Last Updated on May 5, 2015, by eNotes Editorial. Word Count: 1975
A 1969 television interview with Baraka conducted by David Frost (on the syndicated program The David Frost Show) became heated and confrontational; Baraka clearly represented a threat (Frost introduced him as a "provocative gentleman") to white society and his message of self-determination for blacks was misunderstood as white hatred. From the beginning of the interview, when Frost asked Baraka if his play Slave Ship is a "Get Whitey" play, Frost seemed to expect a battle from Baraka. He got one, and in the process missed Baraka's key point: that the playwright's quarrel was not with white individuals, but with a white culture that does not recognize blacks. At the close of the interview, Frost got in the last word but failed to realize that Baraka had achieved his goal: to reach the black audience, not to convince the white interviewer. The final words of their verbal boxing match follow. Frost had just accused Baraka of being too extreme, of offending white people, and he compared Baraka to others interviewed on his program:
Frost: I have had people on this stage like Jesse Jackson and Billy Taylor, people who have made a great deal of sense making the points you have made, and doing so without...
Baraka: Let that be defined by your ability to understand what the world is about. You do not know, finally, what we are talking about. We are trying to use this media as a way to get to our own people. What you impose is in opposition to the truth. You don't understand...What is important to me is the ability to talk to black people, not the ability to make you understand. Do you understand that? [Applause.]
Frost: Yes, absolutely. But, on the other hand, what I was trying to say involved two things...
Baraka: You're trying to grade my paper. You're trying to tell me I wasn't as good as Jesse Jackson or Billy Taylor.
Baraka: Yeah, but who wants to hear that? [Laughter. Applause.]
Frost: I'll take that, yes. Seven out of ten for LeRoi Jones.
Besides the apparent animosity in the interview, Frost misunderstood Baraka's aim to discuss the need for a self-determined black population. In fact, instead of listening to and hearing Baraka, Frost treated him like a child, like one who should be admonished for behaving inappropriately. His demeanor towards Baraka simply reinforced Baraka's point: that white Americans feel privileges to judge and to condemn blacks according to a value system to which they alone hold the key. To Frost, Baraka was a madman, someone who simply made no sense. Baraka often faced this kind of assessment of his speech and writings, not because he was actually mad or incoherent, but because his mode of discussion did not fit into the prevailing and accepted (white) discourse, or way of communicating.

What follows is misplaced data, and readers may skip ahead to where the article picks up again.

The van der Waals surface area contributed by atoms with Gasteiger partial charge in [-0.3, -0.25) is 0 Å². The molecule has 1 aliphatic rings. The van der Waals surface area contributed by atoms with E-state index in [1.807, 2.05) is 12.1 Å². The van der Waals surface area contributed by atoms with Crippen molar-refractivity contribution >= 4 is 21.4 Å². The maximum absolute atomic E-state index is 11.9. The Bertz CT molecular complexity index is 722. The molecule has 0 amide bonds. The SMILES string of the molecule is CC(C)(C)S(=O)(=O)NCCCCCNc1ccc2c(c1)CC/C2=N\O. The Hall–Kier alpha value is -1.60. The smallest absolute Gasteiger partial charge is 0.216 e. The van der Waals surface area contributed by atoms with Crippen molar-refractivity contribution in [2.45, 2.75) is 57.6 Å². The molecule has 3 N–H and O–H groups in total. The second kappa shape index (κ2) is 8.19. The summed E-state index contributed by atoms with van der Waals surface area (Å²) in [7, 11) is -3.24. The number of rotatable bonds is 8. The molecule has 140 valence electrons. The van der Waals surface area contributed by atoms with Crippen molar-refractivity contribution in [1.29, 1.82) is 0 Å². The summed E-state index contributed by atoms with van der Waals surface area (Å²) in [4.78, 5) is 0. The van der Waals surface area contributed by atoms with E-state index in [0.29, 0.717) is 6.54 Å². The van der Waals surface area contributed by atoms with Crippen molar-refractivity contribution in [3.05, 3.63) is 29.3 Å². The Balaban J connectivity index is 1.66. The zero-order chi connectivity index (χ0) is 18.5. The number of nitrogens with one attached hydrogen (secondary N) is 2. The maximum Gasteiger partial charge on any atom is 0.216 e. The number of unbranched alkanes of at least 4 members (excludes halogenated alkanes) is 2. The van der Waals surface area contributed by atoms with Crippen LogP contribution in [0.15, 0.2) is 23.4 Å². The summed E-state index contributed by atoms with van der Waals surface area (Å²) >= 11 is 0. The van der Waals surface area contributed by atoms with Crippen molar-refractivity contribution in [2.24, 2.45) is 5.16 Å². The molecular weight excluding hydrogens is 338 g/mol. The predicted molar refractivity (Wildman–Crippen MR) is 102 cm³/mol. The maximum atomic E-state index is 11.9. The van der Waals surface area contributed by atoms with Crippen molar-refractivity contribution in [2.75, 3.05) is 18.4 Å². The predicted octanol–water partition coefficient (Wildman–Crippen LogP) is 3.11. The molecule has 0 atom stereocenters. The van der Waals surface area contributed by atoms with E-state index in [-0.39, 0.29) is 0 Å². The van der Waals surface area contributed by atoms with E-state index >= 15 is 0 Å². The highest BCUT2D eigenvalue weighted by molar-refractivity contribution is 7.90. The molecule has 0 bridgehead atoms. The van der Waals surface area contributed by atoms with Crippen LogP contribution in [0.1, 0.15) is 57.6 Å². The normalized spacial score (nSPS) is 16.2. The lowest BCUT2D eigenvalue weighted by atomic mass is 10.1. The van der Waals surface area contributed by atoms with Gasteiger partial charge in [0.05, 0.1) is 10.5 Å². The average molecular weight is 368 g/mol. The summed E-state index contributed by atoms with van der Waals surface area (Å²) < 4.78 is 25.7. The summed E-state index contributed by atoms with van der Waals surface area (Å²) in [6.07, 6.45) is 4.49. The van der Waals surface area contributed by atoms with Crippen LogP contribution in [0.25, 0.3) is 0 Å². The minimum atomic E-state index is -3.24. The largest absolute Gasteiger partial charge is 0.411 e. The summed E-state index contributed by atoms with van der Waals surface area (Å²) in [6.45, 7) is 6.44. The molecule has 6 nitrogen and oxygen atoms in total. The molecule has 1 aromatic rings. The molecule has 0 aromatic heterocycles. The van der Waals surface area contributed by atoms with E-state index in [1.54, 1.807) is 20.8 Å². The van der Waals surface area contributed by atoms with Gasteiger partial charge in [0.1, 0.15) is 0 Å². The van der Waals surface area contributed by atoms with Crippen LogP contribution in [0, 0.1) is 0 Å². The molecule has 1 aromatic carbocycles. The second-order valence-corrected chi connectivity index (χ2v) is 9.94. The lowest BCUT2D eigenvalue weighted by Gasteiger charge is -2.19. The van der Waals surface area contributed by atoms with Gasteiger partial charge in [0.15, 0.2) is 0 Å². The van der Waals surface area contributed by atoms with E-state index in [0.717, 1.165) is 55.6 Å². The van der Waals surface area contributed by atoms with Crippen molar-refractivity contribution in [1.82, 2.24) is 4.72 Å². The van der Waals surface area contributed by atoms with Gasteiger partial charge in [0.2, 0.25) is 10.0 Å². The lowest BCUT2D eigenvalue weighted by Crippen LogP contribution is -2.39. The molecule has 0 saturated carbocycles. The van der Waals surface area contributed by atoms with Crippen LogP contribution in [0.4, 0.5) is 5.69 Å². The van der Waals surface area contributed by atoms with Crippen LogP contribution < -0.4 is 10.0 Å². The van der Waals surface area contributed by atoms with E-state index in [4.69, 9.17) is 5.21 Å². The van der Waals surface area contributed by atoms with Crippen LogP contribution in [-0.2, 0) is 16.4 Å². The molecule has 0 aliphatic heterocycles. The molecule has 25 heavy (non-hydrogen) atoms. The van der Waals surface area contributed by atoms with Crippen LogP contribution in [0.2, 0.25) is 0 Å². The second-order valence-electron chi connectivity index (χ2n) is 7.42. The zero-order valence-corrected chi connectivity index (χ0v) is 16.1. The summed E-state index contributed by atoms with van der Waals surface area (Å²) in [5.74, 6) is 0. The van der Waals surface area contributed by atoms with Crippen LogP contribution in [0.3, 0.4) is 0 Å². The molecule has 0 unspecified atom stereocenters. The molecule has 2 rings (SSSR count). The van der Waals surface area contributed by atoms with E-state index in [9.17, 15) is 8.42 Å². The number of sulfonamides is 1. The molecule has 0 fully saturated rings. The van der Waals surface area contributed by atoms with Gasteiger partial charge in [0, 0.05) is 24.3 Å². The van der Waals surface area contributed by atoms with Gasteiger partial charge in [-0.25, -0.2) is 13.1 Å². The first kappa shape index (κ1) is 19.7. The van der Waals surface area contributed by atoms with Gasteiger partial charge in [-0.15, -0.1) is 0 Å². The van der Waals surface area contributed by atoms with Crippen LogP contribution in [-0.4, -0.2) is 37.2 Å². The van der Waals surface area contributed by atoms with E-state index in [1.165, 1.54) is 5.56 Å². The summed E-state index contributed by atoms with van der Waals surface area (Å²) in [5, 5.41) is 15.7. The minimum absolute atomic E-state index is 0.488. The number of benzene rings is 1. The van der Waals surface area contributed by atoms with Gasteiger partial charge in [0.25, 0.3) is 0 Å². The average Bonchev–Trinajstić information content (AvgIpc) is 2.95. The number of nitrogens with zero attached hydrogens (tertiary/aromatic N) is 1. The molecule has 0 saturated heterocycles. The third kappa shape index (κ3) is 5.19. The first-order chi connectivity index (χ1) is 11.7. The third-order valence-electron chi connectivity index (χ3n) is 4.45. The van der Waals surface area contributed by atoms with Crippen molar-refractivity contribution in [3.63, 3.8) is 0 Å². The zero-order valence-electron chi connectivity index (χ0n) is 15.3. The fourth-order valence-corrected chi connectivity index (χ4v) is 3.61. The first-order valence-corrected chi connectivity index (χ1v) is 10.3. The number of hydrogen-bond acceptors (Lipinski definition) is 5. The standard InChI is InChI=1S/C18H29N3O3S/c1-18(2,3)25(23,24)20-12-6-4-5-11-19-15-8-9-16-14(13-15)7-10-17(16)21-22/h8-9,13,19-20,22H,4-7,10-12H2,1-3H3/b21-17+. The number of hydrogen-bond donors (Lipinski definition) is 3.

French philosopher Michel Foucault considered the control over discourse to be one of the key functions that protect the power (usually dictatorial in nature) of a society. Each society has rules and conventions that exclude the kind of discourse that would threaten its hold on power. Society will often define as mad those whose speech and actions do not conform to the standards and conventions of acceptable messages and modes of behavior. Defining nonconformists as mad makes it easier to ignore them, even to lock them up or have them "cured" by psychologists. "Madness" can run the gamut from complete incoherence to actions or speech that are merely unconventional (and therefore often threatening to "normal" society).
Baraka was often characterized as "out of step" with the rest of society—full of unprovoked, illogical anger. Why did he not follow the pacifist road of Martin Luther King, or, as one interviewer asked him, stick to his poetry and leave politics alone? The anger and hatred expressed in his plays, which became more...
(The entire section contains 3577 words.)
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